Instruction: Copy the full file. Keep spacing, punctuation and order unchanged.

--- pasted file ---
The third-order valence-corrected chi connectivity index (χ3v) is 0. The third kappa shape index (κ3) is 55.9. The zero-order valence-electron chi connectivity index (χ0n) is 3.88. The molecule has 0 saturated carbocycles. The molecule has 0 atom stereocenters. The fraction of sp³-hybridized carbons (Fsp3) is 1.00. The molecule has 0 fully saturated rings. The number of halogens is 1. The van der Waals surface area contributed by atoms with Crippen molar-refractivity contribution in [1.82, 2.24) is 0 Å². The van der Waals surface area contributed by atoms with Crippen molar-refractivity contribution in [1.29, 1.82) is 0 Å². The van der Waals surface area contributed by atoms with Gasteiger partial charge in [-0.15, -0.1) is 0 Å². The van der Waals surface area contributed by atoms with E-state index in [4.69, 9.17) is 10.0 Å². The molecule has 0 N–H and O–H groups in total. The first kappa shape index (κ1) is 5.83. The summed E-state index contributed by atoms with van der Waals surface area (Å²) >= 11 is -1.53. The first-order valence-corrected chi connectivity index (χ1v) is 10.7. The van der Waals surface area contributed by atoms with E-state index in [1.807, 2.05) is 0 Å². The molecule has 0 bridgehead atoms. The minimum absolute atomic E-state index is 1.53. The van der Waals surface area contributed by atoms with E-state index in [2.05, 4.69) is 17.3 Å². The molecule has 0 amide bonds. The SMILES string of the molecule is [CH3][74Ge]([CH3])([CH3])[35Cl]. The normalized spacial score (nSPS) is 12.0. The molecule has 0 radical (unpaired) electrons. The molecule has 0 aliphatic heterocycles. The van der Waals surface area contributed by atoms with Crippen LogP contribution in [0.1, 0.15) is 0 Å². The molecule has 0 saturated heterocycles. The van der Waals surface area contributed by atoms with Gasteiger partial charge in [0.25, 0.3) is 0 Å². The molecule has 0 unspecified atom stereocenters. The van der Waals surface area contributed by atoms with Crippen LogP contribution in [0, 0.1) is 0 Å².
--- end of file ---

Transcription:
The third-order valence-corrected chi connectivity index (χ3v) is 0. The third kappa shape index (κ3) is 55.9. The zero-order valence-electron chi connectivity index (χ0n) is 3.88. The molecule has 0 saturated carbocycles. The molecule has 0 atom stereocenters. The fraction of sp³-hybridized carbons (Fsp3) is 1.00. The molecule has 0 fully saturated rings. The number of halogens is 1. The van der Waals surface area contributed by atoms with Crippen molar-refractivity contribution in [1.82, 2.24) is 0 Å². The van der Waals surface area contributed by atoms with Crippen molar-refractivity contribution in [1.29, 1.82) is 0 Å². The van der Waals surface area contributed by atoms with Gasteiger partial charge in [-0.15, -0.1) is 0 Å². The van der Waals surface area contributed by atoms with E-state index in [4.69, 9.17) is 10.0 Å². The molecule has 0 N–H and O–H groups in total. The first kappa shape index (κ1) is 5.83. The summed E-state index contributed by atoms with van der Waals surface area (Å²) >= 11 is -1.53. The first-order valence-corrected chi connectivity index (χ1v) is 10.7. The van der Waals surface area contributed by atoms with E-state index in [1.807, 2.05) is 0 Å². The molecule has 0 bridgehead atoms. The minimum absolute atomic E-state index is 1.53. The van der Waals surface area contributed by atoms with E-state index in [2.05, 4.69) is 17.3 Å². The molecule has 0 amide bonds. The SMILES string of the molecule is [CH3][74Ge]([CH3])([CH3])[35Cl]. The normalized spacial score (nSPS) is 12.0. The molecule has 0 radical (unpaired) electrons. The molecule has 0 aliphatic heterocycles. The van der Waals surface area contributed by atoms with Crippen LogP contribution in [0.1, 0.15) is 0 Å². The molecule has 0 saturated heterocycles. The van der Waals surface area contributed by atoms with Gasteiger partial charge in [0.25, 0.3) is 0 Å². The molecule has 0 unspecified atom stereocenters. The van der Waals surface area contributed by atoms with Crippen LogP contribution in [0, 0.1) is 0 Å².